For international students, the question of where to go after graduation might be a particularly difficult one to answer. Many of us come from “developing countries” that don’t offer many opportunities in the way of jobs or academic pursuits, which made coming to Canada an attractive option. Throughout our time here, we’ve heard of the different routes towards a permanent residence facilitated by studying for a degree here. However, it feels like in recent years, immigrating here for the long term is not as easy as they made it sound. 

When we first arrived in Canada, as international students, we had heard that finishing a degree and finding a job after graduation were all the conditions necessary for securing residency. Yet, as the years have gone by, we’ve looked more closely into the process, and there are various steps and conditions to the immigration pathway that we hadn’t been previously aware of. Of course, we’re in an ever-changing world that is becoming increasingly globalized as we speak, which means different immigration policies must be put in place as economic and social contexts change. Still, it does prompt one to evaluate how feasible it is to leave one’s country behind. 

Global political and economic instability in the world is also a reason for uncertainty and anxiety post-graduation. Looking for a job at this time is proving to be a hard task; despite the low unemployment rate, recent graduates have reported that landing jobs presents a long and often unfruitful challenge. This can be particularly demoralizing because the months after graduating can be an unsettling point in your life where you’re vulnerable and unsure about how to apply the skills you learned in university in the “real world.”

Looking for jobs or places to live in a financially and politically chaotic time can make you feel like you’re unprepared for the struggles of the real world.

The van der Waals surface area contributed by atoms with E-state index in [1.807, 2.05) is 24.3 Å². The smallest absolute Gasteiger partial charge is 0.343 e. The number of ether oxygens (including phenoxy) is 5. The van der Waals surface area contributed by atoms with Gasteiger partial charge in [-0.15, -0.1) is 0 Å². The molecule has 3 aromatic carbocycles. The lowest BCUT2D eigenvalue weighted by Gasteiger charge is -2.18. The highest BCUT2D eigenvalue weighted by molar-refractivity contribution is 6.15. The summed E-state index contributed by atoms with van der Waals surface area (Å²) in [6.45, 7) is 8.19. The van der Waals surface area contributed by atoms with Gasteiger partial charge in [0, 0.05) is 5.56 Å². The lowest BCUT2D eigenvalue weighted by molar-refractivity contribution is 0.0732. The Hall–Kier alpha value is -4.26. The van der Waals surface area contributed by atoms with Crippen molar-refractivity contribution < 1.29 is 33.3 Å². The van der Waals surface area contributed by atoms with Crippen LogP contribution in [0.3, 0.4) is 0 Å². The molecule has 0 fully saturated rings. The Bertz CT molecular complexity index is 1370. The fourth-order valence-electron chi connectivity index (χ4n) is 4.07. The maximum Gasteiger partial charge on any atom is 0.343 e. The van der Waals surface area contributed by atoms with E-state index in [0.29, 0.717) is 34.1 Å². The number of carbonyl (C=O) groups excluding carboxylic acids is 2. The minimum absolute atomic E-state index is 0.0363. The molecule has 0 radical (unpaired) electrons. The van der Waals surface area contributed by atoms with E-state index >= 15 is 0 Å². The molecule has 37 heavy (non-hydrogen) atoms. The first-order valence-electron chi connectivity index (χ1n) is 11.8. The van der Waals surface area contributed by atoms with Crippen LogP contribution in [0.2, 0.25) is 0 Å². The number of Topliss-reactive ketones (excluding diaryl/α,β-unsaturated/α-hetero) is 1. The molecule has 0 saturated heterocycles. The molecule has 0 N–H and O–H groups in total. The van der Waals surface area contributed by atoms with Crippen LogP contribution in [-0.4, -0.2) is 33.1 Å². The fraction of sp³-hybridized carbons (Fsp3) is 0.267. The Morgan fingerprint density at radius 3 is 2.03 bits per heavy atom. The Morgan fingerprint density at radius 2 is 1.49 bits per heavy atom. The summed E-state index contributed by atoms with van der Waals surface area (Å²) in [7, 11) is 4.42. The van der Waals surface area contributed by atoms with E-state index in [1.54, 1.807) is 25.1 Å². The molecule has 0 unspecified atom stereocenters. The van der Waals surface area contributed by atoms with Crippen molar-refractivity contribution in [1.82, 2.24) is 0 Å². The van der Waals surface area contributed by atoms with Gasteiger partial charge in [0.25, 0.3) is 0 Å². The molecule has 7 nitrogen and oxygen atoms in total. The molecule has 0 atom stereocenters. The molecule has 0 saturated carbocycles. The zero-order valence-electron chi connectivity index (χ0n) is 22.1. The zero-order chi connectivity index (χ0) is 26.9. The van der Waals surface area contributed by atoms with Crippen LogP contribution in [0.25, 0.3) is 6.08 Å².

We might hear our parents and older relatives say that “back when they were our age,” they already had two jobs and were paying their mortgage. Not to demerit their hard-earned achievements — their time came with struggles of their own — but acquiring property these days is a completely different story than 20 or 30 years ago. If you live in Canada, you have probably heard about the housing crisis. Rent prices are outrageously high, and buying property is out of the question for most young people starting their careers. All of this is to say that on top of the stress and anxiety that comes from going through a big life change like graduating, thinking of the future might feel particularly dreadful. 

For many, starting university was their first taste of true independence and self-autonomy, but taking these issues into account, moving in with your family or friends might be the soundest financial decision whilst you take the next steps of your life. Recent data from the Pew Research Center shows that 52 per cent of young adults lived with at least one of their parents. This makes sense when you consider the fact that securing a job in this day and age can take an average of six months, and the cost of rent seems unjustifiable. 

Of course, moving back in with parents/relatives is not everyone’s first option. Once you have experienced a truly independent livelihood, it can seem like a step backward, but the reality of the situation is that post-graduation life is particularly complicated right now, which explains why so many have resorted to this option. 

All in all, the fear of graduating is completely justified. For many, it’s the source of considerable uncertainty and perhaps the official beginning of an adult life. Letting go of your identity as an undergraduate student, deciding where you want to take your life, and dealing with others’ expectations of you is hard enough. On top of that, we are living in a post-pandemic world that has seen technological revolutions, housing crises and job scarcity; it’s okay to be scared. You’re not alone. 

That being said, there are many things to look forward to. Despite all the great things that university offers, it’s not always conducive to a flexible lifestyle or a lot of free time. You might find that when your academic responsibilities are over, you have much more time to reflect and work on yourself. 

I’ve had many friends and relatives say that once they graduated, they had the best years of their lives figuring out the person that they wanted to be. If anything, it’s a time when you can reap all the benefits you gained while in school, the growth and resilience that came from all your hard work.

It’s important to plan for the future, but don’t neglect the present moment and how much you deserve to celebrate yourself for all your dedication and perseverance. 

You might look back one day and give yourself a pat on the back, but also remember to acknowledge the younger version of yourself that took a step forward in this direction; remember to thank them, too.